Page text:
The Silent Killer of Your Golf Swing

I hate the phrase "swing faults."  I really do.  Maybe it's me being picky and biased but that's fine...I can admit that.  

To me, "fault" means that there's blame to be cast on something or someone for something they've done intentionally.  And that's just the problem...most of the things that we do "right" or "wrong" in our swing are not intentional.  

That's right.  Your swing is primarily the product of what your body is or isn't able to do and what you want to do to the ball.  That's it.  "Reverse spine angle" definitely meets this description.

So when we talk about "Reverse Spine Angle" today, please keep in mind that this is something that is rarely done intentionally.  It is more the result of what your body can or can't do.  And with that in mind, it becomes all the more important that we analyze the body, the swing CHARACTERISTICS (not faults), and how it's affecting your outcome...pain or no pain, distance or no distance, ball going where you intended or not.

The "Silent Killer"

So reverse spine angle is what I've determined the "silent killer" of your golf swing.  Mostly because of the double whammy potential it has to create pain in the body but also reduce distance potential, swing path consistency, and swing repeatability.  

Wonder why you might have low back pain and loss of distance with your golf game? Assessing the swing characteristic known as "Reverse Spine Angle" is a key place to start and this 3D animation with our K-Vest Swing Analysis tool is how we often diagnose and address this maddening move.

Our 3D animation above does a good job of detailing what Reverse Spine Angle looks when it's obvious.  It also demonstrates an improved version after focusing on some things that cause reverse spine angle.

Why is Reverse Spine Angle so "Bad"?

From a pain/body standpoint, the lower back, hips, ribs, potentially even shoulders don't always agree with a spine that goes from neutral to largely extended and rotated and then back to flexed and rotated the other way.  It is often present in many of the golfers we work with who have low back pain.

From a golf performance standpoint, there is a significant loss of power and energy transfer when we go into the backward bend or lean at the top of the backswing.  Our "core" becomes deactivated and we are less likely to load through the hips properly and these two will become a killer for power production.  Also, reverse spine angle causes dramatic challenges with swing path consistency because our body loses the original posture lines that we set up in.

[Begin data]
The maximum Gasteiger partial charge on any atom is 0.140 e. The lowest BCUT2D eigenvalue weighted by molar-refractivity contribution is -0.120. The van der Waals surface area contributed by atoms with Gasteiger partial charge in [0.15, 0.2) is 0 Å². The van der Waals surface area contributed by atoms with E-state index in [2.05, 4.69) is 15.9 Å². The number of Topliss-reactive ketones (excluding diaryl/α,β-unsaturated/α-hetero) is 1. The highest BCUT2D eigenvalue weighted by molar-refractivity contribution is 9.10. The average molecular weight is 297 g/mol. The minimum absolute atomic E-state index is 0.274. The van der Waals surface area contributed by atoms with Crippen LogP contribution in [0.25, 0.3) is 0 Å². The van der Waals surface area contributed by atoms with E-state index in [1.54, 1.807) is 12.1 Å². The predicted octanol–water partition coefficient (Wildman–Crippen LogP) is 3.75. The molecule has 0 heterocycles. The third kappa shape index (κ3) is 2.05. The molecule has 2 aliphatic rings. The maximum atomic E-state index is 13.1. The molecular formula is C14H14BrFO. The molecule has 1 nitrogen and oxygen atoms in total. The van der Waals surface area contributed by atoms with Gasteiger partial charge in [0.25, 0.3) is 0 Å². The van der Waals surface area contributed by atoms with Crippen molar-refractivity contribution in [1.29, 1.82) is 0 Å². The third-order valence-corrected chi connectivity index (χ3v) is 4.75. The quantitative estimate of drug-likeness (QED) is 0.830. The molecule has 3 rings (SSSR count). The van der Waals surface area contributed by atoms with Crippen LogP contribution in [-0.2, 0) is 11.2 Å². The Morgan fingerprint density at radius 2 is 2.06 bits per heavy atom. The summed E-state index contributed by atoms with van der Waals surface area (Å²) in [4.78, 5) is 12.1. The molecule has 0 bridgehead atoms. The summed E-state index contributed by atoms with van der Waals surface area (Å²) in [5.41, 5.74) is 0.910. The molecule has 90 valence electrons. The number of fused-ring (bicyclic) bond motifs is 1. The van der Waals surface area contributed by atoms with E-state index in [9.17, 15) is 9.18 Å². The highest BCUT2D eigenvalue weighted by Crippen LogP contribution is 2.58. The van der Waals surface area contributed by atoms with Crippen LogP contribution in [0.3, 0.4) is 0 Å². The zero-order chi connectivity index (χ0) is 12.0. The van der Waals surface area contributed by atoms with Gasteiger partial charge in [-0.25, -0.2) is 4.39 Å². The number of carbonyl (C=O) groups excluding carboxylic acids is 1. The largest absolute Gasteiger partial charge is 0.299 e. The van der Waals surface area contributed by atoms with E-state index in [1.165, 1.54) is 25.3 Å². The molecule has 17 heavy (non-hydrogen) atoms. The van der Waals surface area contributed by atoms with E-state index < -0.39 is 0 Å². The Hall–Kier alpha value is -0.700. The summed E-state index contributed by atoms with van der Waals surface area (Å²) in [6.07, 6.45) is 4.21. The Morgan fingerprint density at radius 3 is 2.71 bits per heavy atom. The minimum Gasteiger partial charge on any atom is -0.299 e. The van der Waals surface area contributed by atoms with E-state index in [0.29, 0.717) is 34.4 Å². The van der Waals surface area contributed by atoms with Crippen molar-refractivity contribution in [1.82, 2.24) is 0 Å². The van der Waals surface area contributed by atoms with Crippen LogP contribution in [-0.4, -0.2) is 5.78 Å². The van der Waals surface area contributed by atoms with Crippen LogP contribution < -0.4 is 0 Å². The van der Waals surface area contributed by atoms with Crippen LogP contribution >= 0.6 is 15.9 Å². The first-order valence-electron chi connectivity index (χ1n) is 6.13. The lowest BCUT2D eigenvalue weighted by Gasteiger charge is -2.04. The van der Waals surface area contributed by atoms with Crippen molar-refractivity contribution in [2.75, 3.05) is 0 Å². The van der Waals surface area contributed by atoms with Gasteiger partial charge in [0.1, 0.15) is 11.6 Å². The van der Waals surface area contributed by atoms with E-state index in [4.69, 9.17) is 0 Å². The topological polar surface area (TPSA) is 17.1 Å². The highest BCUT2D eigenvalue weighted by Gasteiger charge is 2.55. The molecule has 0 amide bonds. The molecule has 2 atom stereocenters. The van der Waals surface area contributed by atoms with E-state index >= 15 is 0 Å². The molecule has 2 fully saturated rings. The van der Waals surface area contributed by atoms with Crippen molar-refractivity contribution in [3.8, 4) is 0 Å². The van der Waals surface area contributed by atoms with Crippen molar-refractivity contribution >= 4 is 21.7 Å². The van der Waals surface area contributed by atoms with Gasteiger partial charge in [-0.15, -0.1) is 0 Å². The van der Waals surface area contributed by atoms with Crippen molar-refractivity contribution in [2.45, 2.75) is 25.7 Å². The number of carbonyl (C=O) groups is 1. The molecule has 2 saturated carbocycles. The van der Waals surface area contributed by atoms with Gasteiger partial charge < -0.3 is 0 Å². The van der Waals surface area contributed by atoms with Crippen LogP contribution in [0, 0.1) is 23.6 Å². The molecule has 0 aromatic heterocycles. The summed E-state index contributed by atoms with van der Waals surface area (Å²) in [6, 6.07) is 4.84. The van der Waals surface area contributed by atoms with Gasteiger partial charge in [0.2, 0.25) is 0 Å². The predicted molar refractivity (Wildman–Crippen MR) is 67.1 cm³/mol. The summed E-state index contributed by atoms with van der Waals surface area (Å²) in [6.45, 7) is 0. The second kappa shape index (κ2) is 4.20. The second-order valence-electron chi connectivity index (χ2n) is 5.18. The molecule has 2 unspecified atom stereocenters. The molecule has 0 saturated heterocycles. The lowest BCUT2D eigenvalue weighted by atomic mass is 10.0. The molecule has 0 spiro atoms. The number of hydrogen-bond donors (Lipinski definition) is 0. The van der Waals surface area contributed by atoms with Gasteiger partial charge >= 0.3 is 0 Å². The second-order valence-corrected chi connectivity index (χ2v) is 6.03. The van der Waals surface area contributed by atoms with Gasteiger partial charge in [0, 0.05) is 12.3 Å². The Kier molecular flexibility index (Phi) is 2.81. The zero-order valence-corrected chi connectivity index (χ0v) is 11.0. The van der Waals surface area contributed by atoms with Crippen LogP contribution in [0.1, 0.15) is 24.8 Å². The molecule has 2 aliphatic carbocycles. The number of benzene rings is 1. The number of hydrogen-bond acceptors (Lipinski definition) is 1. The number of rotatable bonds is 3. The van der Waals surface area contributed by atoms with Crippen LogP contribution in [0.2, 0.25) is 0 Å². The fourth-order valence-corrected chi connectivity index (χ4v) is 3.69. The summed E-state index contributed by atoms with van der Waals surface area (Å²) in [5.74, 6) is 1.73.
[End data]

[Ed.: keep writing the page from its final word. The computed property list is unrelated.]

Imagine trying to swing your club standing up tall and straight.  It will be very difficult to generate power and it will also be very difficult to not want to swing the club like an axe.

Testing for Reverse Spine Angle

Some of the common causes of reverse spine angle come from an inability to separate the upper half from the lower half or what we call disassociate the trunk from the pelvis.  You can attempt those tests here...

The ability to rotate your pevlis independent of your torso is one of the most important physical capabilities to have for the golf swing. This becomes important for utilizing the lower half to generate power, transfer energy, maintain posture, and club path issues or consistency. This also leads to significantly less stress on your spine.
The ability to rotate the torso on a stable lower half helps to reduce lower back issues and maintain posture throughout the swing. Often individuals that struggle with this will have reverse spine angle, loss of posture, and sway.

The other (among many others) most common cause of reverse spine angle is inability to rotate into or load into the hips.  Test yourself here to see how you stack up...

A simple yet comprehensive way to test for hip stability/rotational mobility that could determine where sway or slide in the golf swing is coming from. If you're having hip or back pain with golf or losing power and consistency then this could be beneficial to screen with your golfers or on yourself.
This is one of the pillar movements examined in the Titleist Performance Institute physical screen. Upon self-examination, you can see the difference in the two sides. A lack of hip rotation will lead to swing characteristics that may affect your end result as well as potential for pain and less optimal golf performance.

If you feel like you're struggling with lower back pain, loss of distance, or inconsistent swing patterns, then feel free to give us a call where we can do a phone or online consult.  Or we can get you in the Motus Rx Swing Studio and get you in the K-Vest to determine what might be happening with you.  Call or text: 920-540-2344, Email:

Move Well and Golf Often,

Dr. Eric Wallace

Golf Rehab and Performance Physiotherapist

Titleist Performance Institute Certified Medical Practitioner